Simple vertical mixing Surface heating drives thermals and mixing, which take heat and moisture both upward (from surface) and downward (from aloft) Usually see surface dew point drop in afternoon if not offset by moisture advection (bringing in greater moisture from somewhere else)
Surface heating drives vertical mixing
“super adiabatic” contact layer – lapse rate steeper than dry adiabatic drives vertical mixing
Impact of ascent and moisture advection See moist layer deepen faster than you would expect with just surface heating and mixing “Deep” moist layer and horizontal moisture advection both combat vertical mixing driven by surface heating – Can see moist layer deepen while dew points increase near surface
Hodograph and Vertical Wind Shear Hodograph is the trace connecting the ends of wind vectors with height – Shows change in wind speed/direction with height on a simple plot Vertical wind shear can be calculated from the hodograph – Vector wind differences and storm-relative winds
Plot tips of vectors with height SFC 1 km 2 km
Wind Shear from Hodograph Shear vector SFC to 2 km Shear vector 1 km to 9 km
Storm-relative Winds Storm-relative helicity – area “swept out” between storm motion and hodograph
Sounding diagrams are used for… Moisture and temperature profiles Estimates of CAPE, CIN, Lifted Index, etc. – Will storms form? Vertical wind shear – What kind of storms will form? Many of your favorite thunderstorm parameters are based in these diagrams, and subject to the same errors and concerns!
Synoptic Meteorology Need to understand what “weather maps” show Need to understand how different processes are related – Fronts and cyclogenesis – “Q-G Theory” and vertical motion First, make sure you understand the data plots and sources for errors!
Quality of Surface Observations? Courtesy of Oklahoma Mesonet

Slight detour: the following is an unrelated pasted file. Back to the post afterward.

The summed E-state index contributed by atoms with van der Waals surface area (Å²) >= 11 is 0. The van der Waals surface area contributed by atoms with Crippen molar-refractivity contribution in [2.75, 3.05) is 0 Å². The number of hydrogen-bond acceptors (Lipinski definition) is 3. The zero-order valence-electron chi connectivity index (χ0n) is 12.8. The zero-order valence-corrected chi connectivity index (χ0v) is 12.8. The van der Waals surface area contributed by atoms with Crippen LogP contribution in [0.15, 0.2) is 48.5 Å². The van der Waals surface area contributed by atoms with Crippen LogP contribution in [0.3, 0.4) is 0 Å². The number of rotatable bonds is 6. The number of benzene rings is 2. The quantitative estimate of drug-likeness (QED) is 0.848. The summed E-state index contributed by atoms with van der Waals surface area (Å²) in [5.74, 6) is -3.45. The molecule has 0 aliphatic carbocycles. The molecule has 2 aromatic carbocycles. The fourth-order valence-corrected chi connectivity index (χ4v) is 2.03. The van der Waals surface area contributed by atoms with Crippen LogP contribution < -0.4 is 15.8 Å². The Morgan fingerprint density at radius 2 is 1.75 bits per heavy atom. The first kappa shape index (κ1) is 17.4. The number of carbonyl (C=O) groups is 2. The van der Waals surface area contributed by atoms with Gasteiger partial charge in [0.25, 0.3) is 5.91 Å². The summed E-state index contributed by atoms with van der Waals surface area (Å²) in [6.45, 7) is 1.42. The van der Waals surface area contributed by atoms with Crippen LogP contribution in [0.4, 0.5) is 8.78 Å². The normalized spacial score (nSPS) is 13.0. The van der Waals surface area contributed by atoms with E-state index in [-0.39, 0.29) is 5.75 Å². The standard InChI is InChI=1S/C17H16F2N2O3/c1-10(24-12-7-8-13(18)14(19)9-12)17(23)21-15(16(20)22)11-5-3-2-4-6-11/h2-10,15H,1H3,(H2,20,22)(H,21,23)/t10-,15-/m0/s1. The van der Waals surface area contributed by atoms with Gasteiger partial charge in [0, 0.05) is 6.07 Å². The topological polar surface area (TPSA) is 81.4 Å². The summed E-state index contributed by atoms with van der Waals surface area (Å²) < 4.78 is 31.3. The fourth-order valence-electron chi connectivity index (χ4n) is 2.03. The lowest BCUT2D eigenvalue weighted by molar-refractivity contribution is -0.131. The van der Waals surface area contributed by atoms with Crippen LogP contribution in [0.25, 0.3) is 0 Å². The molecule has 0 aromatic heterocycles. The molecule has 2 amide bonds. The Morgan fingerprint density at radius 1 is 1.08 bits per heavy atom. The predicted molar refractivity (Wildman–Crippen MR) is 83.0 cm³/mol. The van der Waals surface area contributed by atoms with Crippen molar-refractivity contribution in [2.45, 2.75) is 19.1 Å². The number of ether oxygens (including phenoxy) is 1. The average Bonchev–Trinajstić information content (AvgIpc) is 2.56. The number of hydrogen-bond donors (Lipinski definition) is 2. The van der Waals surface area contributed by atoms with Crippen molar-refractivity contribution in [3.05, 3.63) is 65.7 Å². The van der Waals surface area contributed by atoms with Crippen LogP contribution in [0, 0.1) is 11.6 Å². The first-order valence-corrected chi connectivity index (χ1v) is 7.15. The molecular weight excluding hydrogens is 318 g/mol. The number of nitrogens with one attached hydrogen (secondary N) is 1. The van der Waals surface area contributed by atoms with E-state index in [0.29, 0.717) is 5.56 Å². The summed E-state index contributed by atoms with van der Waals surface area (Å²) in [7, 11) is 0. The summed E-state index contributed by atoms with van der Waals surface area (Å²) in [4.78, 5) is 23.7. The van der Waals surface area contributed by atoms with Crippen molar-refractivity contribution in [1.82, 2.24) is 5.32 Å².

Standard surface observations
OK mesonet observations at the same time
Dew point analysis for OK mesonet observations
What do these sites have in common?
Quality of Observations Aloft?
Understand the Data and Processes! Understanding the processes gives you a sound way to interpret weather data, and recognize errors If you don’t know what you’re using, how do you know if you’re using it correctly? – Must consider data quality Focus on observations!
The Meteorology of Tornado Forecasting: Synoptic Meteorology Rich Thompson SPC
Concepts in Synoptic Meteorology Synoptic pattern evolution: – System movement and intensity – Contributions to vertical motion and vertical wind shear Q-G Theory Fronts and Jet Streaks Vertical motion is atmosphere’s attempt to restore “hydrostatic” and “geostrophic” balance!
Geostrophic Wind Pressure gradient and Coriolis forces in balance – Winds parallel to height contours aloft – Wind speeds proportional to contour spacing Vertical motion is the result of ageostrophic flow and imbalances in the atmosphere Real atmosphere more closely resembles gradient wind balance
Gradient Wind Balance Curvature in flow changes the balance of forces, adding centrifugal accelerations Flow in a trough is subgeostrophic – Results in divergence downstream from trough Flow in a ridge is supergeostrophic – Results in convergence downstream from ridge
Gradient Wind < Geostrophic Wind within a low/trough
Gradient Wind > Geostrophic Wind within a ridge/high
Fastest flow in ridge Slowest flow in trough
Mass Continuity Divergence increasing with height – same as convergence decreasing with height
Thickness and Thermal Advection Warming in layer results in expansion – Thickness increases around level of max warming – Density of column decreases – Height rises above, height falls below Cooling in a layer results in contraction – Thickness decreases around level of max cooling – Density of column increases – Height falls above, height rises below
Atmospheric Thickness Max warming Layer expands – thickness increases
Atmospheric Thickness Max cooling Layer shrinks – thickness decreases
Thermal Wind Not a real wind – Relationship between temperature gradient and the change in geostrophic winds with height – Veering with height warm advection – Backing with height cold advection Winds increase with height above a strong temperature gradient – Jet streams/streaks associated with enhanced belts of ~horizontal temperature gradient
Edge of stronger gradient near ground
Temp gradient slopes NW with height
“Vorticity” and “Advection” Vorticity = tendency for “spin” – Think of paddle wheel example Advection = transport of an atmospheric quantity – Wind bringing air with different temperature, moisture, or vorticity to a location
Advection Example CVA AVA